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Concerns about a Virgin Islands Credit Union

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The Credit Union National Association has two interesting articles on a credit union based in the U.S. Virgin Islands with an office in Colorado. In January 2009, FatWallet members discussed the legitimacy of this credit union which had several issues such as the lack of NCUA insurance, unusually high CD rates and the advertising that one didn't have to be a member of the credit union to open a CD. The name of the institution is Her Majesty’s Credit Union. I don't want to promote it with a link, but if you're interested in what it looks like, you can use this google link. It's still advertising that one can open CDs without being a member. There are no longer any 7% CDs, but the CD rates continue to be around one percentage point higher than the best CD rates currently available from federally insured institutions.

In CUNA's first article on May 13th, it mentioned that the credit union "has caught the eye of state and federal regulators, who are trying to determine if the credit union is legitimate or if it is a fraud." The article provided some interesting history about the credit union founder:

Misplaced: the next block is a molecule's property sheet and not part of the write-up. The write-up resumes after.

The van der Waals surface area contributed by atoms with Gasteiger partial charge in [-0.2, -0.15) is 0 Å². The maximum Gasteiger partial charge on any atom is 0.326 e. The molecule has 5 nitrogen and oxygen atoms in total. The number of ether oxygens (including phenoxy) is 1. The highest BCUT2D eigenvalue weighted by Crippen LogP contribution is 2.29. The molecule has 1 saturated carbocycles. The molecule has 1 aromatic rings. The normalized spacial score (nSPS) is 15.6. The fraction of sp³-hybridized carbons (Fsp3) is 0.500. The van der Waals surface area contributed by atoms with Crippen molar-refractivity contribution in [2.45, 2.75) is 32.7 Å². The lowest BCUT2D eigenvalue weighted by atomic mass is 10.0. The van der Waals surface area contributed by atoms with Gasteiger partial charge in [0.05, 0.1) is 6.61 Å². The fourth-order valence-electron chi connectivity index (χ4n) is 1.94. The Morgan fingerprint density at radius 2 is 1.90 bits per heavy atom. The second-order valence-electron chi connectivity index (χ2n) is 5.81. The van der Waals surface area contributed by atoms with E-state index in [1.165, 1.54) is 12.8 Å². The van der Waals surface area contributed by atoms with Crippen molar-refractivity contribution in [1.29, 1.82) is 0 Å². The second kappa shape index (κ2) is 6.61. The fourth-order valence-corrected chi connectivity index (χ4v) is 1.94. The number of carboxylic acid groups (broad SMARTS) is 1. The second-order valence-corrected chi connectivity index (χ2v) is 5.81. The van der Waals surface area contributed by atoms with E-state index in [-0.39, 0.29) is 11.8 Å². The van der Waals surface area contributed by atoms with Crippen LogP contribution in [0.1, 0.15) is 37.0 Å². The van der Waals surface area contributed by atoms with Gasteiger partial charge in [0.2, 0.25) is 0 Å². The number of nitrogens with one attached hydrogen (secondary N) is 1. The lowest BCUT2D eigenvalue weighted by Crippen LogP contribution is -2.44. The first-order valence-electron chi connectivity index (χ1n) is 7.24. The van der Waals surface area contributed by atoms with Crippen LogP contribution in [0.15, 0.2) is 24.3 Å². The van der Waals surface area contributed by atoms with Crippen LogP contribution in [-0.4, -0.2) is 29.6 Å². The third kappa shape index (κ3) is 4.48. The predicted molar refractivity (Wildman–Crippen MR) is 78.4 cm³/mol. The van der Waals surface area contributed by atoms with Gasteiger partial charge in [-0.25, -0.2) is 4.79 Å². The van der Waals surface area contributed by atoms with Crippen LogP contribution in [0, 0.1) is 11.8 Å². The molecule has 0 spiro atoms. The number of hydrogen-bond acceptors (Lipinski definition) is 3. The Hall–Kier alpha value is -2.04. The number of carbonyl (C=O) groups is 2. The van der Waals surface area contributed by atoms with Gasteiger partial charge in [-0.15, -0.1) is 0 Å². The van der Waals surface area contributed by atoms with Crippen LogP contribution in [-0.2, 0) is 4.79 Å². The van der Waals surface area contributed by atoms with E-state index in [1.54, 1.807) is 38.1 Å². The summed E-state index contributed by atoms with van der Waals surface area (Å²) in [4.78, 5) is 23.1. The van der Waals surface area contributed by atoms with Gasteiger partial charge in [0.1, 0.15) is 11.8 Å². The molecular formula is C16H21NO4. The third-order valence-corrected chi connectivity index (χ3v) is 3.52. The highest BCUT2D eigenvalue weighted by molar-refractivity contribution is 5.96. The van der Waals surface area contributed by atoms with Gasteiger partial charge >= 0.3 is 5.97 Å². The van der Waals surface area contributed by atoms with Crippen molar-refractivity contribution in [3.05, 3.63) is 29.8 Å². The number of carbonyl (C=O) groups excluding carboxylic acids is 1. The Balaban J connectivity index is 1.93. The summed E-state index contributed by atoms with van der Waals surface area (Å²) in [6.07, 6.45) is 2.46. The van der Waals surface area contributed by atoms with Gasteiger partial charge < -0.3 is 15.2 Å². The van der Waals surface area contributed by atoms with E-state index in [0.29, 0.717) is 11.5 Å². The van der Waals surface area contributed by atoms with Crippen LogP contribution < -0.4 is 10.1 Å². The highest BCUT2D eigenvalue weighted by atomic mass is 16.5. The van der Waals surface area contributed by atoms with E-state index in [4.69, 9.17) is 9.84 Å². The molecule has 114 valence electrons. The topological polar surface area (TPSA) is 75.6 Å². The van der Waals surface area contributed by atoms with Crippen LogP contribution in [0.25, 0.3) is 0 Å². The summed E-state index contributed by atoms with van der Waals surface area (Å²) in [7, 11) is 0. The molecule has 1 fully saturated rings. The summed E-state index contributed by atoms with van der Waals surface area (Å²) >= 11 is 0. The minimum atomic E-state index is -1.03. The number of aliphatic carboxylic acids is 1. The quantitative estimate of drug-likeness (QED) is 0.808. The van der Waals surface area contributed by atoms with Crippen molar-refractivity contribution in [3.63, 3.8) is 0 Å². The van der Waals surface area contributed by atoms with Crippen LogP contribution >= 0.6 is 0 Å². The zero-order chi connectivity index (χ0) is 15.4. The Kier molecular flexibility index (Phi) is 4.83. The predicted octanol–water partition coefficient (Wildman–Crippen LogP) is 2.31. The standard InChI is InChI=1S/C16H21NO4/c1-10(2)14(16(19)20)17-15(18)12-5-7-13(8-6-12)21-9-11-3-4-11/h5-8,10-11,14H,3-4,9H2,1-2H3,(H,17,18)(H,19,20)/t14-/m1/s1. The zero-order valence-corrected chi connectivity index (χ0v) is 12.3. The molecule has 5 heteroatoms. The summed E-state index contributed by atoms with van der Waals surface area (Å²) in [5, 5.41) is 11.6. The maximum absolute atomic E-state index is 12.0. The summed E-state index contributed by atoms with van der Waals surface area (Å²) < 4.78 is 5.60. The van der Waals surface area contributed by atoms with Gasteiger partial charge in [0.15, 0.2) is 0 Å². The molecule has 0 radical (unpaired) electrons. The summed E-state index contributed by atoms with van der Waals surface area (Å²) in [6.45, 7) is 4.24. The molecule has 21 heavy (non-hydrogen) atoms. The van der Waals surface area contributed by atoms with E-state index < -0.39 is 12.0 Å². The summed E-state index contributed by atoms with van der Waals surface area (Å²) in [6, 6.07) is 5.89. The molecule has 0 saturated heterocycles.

The credit union was formed by Stan Roberson, CEO of Jilapuhn Inc., of Denver, formerly of East Point, Ga. Roberson's company was the founding sponsor of another credit union -- Jilapuhn Employees FCU in East Point, Ga., which was formed in January of 2005 but liquidated by the NCUA eight months later.

CUNA's second article that came out today reported on the meeting between Roberson and representatives of the Credit Union Association of Colorado (CUAC). According to the article, CUAC remains concerned about "various inconsistencies uncovered" at the meeting.

The credit union continues to operate since according to the article:

No one has proved the credit union isn't legitimate. Due to a loophole, the state of Colorado has no legal standing to shut the credit union down. NCUA has no standing either.

Several aspects of this credit union remind me of the Caribbean-based Millennium Bank which also advertised very high CD rates. The SEC put an end to the bank in March 2009.

As I mentioned in last year's Millennium Bank post, if you see a website advertising a very high rate on a certificate of deposit or some other bank-like account, you should first determine if the website is from a FDIC or NCUA insured institution. Both FDIC and NCUA are agencies of the US federal government. FDIC covers banks, and NCUA covers credit unions. I have more details in this 2007 post on verifying FDIC or NCUA membership. I also discuss the benefits of FDIC and NCUA membership. It's more than just deposit insurance.

Thanks to the reader Cactus who mentioned this news in the Open Discussion Thread.


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